Tuesday, November 24, 2015

Frozen Again

Re-freezing has caused lovely frost this morning, with crystals coating plants and trees in sparkly white. 

Monday, November 23, 2015

Storm Follow-Up

A few more details on our first big winter storm of the fall.  Everyone seemed really excited on Friday, as the forecasts predicted lot of snow... so much so that I was certain it was going to be a bust, and we'd get barely a dusting.  Not so.  Sleet started to fall around 8 on Friday night, wetting everything down before it quickly turned to snow.  Snow falling on wetness meant it stuck to everything -- more on that.   It was really hard to determine how much snow actually fell, since the ground wasn't frozen.  It melted on impact and when it started to stick depended on the surface.  On our deck -- which has air flowing under it so gets cold fast -- where the snow stuck immediately, we had a foot and a half, easily, by the time the snow stopped falling mid-Saturday.  On the driveway, I think it was closer to 8 inches, the bottom 3 of which were slush... which weighs as much as water.  Which is heavy.  Which made shoveling really, really painful.  

The way that the heavy snow stuck to everything was really lovely and magical.  This oak tree image captures that...  
It was also rather destructive.  These trees (and many others) bent under the weight until they were literally touching the ground.  
They were the lucky ones... all over our neighborhood were trees like this, that lost huge limbs which couldn't bear the weight.  Especially heavily hit were those species still carrying leaves.  I don't think there was a single Callery pear in the neighborhood that didn't lose at least some major sticks.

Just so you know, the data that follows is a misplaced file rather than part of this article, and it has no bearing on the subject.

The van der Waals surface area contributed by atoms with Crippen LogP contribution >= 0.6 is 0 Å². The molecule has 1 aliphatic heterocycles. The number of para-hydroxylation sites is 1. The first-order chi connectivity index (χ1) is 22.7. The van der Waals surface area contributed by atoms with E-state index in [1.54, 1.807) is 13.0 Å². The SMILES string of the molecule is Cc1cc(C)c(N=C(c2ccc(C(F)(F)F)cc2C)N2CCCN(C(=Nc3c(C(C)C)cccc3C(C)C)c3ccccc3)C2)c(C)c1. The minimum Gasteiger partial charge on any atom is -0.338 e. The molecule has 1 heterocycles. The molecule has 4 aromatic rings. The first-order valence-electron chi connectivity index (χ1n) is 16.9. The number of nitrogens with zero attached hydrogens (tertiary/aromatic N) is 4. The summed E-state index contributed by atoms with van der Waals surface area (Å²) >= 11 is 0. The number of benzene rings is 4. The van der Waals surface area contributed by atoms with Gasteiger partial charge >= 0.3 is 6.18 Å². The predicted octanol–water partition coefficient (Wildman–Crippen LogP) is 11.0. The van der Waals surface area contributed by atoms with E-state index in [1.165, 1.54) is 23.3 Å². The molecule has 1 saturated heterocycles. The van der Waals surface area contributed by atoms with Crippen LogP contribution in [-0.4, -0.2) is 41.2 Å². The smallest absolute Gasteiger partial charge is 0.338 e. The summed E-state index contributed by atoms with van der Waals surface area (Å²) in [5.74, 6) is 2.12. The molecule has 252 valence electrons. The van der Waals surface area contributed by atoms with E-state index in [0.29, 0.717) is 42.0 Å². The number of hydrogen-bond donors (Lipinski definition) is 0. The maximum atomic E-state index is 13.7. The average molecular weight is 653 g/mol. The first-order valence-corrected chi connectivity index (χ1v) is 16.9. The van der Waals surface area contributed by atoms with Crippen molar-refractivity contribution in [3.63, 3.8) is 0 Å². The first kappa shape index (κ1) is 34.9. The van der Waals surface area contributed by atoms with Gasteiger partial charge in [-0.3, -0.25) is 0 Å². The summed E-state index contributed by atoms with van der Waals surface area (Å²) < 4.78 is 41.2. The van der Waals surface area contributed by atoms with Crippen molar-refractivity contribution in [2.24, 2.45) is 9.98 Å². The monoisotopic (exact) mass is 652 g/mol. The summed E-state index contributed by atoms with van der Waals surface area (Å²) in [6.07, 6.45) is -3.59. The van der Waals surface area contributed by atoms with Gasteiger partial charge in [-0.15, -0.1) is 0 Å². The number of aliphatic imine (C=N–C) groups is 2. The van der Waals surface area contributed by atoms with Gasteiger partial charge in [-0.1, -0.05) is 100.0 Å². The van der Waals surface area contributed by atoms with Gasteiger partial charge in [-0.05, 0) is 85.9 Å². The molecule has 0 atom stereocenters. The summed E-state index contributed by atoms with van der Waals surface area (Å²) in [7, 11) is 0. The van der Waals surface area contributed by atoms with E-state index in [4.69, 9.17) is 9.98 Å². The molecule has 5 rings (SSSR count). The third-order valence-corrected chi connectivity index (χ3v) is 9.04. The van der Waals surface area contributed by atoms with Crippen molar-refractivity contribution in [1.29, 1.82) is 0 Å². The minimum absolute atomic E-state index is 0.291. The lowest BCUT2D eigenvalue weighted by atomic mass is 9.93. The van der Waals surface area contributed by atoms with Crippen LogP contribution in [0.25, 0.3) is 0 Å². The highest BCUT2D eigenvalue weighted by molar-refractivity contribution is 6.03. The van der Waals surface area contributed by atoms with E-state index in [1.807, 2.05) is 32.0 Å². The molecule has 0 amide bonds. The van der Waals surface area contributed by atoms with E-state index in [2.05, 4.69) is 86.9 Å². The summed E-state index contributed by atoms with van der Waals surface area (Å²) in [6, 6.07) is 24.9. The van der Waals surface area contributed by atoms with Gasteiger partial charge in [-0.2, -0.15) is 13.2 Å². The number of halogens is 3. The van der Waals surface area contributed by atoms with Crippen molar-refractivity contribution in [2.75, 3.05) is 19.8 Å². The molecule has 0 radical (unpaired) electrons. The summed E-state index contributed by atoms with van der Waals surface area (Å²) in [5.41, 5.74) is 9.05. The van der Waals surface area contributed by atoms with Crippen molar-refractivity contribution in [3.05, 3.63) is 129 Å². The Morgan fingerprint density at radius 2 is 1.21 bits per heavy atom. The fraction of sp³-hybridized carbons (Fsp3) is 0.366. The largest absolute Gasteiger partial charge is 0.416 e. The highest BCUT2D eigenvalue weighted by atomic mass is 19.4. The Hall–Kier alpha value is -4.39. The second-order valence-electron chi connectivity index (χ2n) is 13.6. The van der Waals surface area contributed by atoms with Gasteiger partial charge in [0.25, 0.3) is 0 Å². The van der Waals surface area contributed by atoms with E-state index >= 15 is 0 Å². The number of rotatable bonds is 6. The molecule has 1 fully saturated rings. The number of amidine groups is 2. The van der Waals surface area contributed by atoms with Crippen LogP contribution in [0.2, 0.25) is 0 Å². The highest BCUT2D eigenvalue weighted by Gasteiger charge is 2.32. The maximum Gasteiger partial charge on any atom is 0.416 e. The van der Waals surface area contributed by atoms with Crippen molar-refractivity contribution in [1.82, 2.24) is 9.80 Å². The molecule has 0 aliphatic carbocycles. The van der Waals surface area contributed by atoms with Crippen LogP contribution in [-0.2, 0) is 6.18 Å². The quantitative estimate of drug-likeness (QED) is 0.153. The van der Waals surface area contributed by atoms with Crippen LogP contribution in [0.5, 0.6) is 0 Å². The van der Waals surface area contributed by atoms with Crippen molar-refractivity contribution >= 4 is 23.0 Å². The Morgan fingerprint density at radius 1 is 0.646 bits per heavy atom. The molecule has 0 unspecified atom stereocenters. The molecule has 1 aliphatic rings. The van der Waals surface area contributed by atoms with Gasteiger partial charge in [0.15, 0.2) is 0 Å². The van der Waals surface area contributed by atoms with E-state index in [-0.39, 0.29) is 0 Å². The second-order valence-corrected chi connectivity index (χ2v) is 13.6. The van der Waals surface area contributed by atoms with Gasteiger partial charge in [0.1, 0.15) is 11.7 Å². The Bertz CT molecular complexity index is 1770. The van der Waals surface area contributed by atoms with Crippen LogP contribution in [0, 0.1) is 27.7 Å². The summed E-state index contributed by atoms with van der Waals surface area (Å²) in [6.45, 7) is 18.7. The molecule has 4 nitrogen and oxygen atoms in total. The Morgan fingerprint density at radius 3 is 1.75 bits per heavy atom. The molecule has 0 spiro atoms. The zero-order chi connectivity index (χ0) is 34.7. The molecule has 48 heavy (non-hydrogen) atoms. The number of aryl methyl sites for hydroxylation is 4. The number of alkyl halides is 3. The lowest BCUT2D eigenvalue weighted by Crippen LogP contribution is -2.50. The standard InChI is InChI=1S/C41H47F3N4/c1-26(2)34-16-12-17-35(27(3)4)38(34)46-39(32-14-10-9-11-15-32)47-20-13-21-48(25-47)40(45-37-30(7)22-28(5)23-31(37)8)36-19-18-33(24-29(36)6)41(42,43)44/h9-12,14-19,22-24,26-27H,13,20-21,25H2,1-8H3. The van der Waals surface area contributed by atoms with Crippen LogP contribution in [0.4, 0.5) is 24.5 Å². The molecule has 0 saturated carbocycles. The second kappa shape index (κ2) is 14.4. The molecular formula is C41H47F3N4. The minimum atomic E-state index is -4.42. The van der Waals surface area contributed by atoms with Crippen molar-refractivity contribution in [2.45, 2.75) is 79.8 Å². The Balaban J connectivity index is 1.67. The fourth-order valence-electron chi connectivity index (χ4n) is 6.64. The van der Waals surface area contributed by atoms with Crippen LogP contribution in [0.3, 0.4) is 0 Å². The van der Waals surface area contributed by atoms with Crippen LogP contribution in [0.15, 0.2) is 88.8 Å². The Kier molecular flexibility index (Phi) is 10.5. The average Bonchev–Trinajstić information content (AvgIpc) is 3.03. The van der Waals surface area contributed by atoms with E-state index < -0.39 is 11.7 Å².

Sunday was sunny but cold, so not much melted at all... today, if it gets above freezing (which is predicted, though not by much) things will be treacherous.  All those tree limbs still carry snow/ice.  I hope I'm not standing under any when it decides to fall!  It's supposed to be in the 50's by Thursday, so we'll be losing this all, I assume, and we'll have really wet feet!

Saturday, November 21, 2015

White Autumn

And still coming down...

Friday, November 20, 2015

More Highs and Lows

Sandhill cranes continue to fly by in large numbers.  Today I actually got a photo of a flock... this was one group of birds that flew by with two other V's right nearby.  At least one other large group -- hours separate -- flew by today... and of course, I may have missed any number while not outside!
Maybe not as exciting, but today when I looked in the other direction (down), I saw... ICE!  Not on lakes or anything, but little bits where there was standing water on the trail.  And this photo was taken during my lunch walk, around noon today (not early morning).
We're excited to be expecting quite a bit of SNOW tonight -- though with all the talk, I'm kind of expecting a bust.  But I'll definitely report tomorrow!  

Thursday, November 19, 2015

Flying High